“It’s created a community”
Faherty thinks what draws people to play on their own, or even return for multiple “seasons,” is the chance to test out their strategizing abilities. “It’s the most sought-after reality show to be on and play, because there are so many different ways to win,” he says. “There’s so many different strategies that you can enact. You can run the same exact structure of the game with the same people and get a different result every time.”
For Willison, the gameplay was the draw, along with an intense love for the show and a chance to bond with other people who loved it. “I watch the show for the strategic elements and the social maneuvering, much more so than the actual desert island survival aspects,” he says. “And all my favorite parts of Survivor are replicated by Johno in person. He does an incredible job at making you feel like you’re simulating the show, from getting replicas of the puzzle challenges on Etsy to hiding hidden immunity idols in the bushes. It’s created a community where you can be instant friends with someone you meet that day, because you both know you’re enough of a diehard fan to give up your entire day to be there.”
Earlier contestants on SDG, like Kate Riccio — who played in what was literally the first iteration, back on the Jersey Shore — were initially drawn in because of their relationship to Faherty. Still, even Riccio is surprised by how the game has grown over the years. “Johno was always the ‘games’ guy,” she says. “He went from forcing 12 hungover friends to play ‘this little game I made up’ to having hundreds of people — some he knows and some who are complete strangers — apply and pay to play this game he created from scratch. That was in 2015 and now, eight years later in 2023, the game is stronger than ever. Most of us who participated in that first season have come back to play future seasons. We love it.”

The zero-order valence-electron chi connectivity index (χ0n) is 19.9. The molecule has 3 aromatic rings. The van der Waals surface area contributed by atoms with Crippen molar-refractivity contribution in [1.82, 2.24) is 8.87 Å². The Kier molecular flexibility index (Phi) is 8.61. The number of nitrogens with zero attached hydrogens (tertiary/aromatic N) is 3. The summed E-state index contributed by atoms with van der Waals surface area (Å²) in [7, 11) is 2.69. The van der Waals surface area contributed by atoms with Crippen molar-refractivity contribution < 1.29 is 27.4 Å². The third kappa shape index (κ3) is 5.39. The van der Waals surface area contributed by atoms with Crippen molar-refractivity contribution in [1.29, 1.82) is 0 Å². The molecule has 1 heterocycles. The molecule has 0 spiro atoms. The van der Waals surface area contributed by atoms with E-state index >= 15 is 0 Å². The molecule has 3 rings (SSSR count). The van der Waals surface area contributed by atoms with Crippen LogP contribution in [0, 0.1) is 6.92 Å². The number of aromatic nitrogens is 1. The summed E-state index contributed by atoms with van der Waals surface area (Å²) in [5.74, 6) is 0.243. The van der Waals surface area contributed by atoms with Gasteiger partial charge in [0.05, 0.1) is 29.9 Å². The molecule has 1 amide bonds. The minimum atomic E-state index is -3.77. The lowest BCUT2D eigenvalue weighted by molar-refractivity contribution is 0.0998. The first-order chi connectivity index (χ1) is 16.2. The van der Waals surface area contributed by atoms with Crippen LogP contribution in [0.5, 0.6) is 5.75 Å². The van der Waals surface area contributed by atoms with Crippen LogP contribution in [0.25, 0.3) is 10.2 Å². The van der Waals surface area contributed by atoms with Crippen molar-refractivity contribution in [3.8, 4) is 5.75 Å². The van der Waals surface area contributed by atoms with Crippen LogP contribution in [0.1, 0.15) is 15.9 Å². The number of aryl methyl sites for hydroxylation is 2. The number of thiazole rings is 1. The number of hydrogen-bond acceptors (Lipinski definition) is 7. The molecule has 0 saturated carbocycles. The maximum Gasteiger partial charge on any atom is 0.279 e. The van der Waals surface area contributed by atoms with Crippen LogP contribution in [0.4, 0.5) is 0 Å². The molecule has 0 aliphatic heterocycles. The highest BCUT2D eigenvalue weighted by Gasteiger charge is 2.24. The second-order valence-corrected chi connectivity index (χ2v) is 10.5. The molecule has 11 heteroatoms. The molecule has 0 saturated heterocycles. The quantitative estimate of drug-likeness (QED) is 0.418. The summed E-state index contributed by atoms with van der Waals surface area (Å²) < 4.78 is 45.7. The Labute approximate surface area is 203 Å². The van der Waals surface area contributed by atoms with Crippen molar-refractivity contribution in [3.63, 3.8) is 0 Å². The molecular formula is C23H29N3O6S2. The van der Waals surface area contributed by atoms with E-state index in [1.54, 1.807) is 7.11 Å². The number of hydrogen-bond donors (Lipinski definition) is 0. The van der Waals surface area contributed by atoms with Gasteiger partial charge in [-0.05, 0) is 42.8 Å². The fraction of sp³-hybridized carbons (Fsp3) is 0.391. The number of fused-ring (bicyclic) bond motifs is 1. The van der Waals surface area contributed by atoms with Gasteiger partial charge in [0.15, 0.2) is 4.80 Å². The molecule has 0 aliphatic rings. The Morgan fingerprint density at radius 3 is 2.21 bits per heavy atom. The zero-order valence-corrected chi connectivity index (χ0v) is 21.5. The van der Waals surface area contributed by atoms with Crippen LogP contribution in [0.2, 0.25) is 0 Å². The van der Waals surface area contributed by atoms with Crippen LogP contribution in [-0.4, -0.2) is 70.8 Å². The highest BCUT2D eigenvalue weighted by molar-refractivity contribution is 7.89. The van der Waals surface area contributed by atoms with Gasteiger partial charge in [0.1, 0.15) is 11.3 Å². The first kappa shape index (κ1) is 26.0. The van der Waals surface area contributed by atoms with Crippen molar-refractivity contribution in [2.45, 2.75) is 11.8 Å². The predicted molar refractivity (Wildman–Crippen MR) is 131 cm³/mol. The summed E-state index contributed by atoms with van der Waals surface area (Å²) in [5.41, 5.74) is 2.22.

Like a summer camp, she says, the game provides the environment for establishing bonds that last well beyond the 12 hours it takes to play. And as the only two-time winner in the history of SDG so far, she has a crown to defend.